Standards differ from policies in that they are defined by an external organization, whereas policies are defined internally.
While I often have to battle counterproductive policies, standards are usually more supportive of my design efforts.
I recommend that this chapter contains a table with the following columns:
|Country codes (ISO 3166-1 alpha-2)||Service contracts use field type definitions that ensure that field value conform to the standard.|
|Currency codes (ISO 4217)||Service contracts use field type definitions that ensure that field value conform to the standard.|
|ArchiMate||Modeling standard popular amongst architects.||Since many readers of this solution architecture document are unfamiliar with the ArchiMate standard, and to save time on documentation, the standard is either followed loosely, and many diagrams are more inspired by the UML standard.|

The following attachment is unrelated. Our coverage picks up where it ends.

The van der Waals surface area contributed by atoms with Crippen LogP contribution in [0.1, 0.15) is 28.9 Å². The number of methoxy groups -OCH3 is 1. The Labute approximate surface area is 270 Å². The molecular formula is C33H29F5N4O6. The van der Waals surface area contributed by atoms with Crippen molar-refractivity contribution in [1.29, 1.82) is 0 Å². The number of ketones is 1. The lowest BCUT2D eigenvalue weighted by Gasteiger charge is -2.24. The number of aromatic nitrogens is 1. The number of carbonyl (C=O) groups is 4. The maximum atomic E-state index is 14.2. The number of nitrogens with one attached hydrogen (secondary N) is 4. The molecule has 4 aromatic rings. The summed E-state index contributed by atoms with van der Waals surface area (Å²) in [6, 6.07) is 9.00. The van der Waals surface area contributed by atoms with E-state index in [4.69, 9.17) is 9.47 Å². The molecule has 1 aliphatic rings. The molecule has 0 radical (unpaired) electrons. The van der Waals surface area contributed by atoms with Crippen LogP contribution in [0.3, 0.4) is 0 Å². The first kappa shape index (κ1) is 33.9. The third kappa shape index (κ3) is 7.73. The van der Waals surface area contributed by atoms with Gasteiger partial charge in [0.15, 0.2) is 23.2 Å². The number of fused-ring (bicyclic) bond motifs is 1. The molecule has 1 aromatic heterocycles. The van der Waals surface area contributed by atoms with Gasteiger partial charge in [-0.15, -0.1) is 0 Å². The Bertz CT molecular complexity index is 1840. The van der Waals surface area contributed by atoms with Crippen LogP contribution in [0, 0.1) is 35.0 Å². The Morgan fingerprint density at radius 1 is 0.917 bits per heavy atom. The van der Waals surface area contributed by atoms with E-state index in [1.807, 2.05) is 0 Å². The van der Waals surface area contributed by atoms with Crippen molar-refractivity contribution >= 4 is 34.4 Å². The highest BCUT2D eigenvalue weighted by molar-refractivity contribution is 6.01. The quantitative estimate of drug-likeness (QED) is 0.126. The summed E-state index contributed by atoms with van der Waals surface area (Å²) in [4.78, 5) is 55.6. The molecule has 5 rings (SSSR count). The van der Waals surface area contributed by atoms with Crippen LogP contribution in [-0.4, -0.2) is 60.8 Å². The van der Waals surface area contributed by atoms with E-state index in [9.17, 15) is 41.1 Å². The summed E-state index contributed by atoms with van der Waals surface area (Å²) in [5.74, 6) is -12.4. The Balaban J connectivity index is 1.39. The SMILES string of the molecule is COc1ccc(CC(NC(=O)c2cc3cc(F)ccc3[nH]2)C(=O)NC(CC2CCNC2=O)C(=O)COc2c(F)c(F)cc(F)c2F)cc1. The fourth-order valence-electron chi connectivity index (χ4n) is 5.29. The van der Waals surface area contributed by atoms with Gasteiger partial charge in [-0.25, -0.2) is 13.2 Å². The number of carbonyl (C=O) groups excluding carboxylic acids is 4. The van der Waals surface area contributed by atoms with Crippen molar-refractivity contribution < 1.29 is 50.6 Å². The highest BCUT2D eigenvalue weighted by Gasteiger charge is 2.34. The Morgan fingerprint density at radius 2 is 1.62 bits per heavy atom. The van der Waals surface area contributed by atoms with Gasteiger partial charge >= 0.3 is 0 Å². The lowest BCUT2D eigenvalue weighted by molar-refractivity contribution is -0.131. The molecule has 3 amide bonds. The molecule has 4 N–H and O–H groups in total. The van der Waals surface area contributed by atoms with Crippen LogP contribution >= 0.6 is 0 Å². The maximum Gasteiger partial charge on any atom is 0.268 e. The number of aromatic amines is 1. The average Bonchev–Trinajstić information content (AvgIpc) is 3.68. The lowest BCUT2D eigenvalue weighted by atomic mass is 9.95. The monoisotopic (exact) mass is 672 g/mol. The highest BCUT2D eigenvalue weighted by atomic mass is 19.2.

All illustrations are accompanied by text, which relieves the reader of having to know any underlying modeling standards.
Some types of businesses choose to adopts domain specific standards – here are a few examples:
- ARTS – A set of standards for the retail domain.
- GLEIF – A standard (and technology) for registering financial organizations.
Some business domain standards can be quite counterproductive to the design work. Many tend to be overly theoretical, overwhelmingly detailed, poorly documented and not well-supported. So you may end up spending too much time learning the standard, only to realize later that no-one has made that same effort, making your documentation and code difficult to understand by others.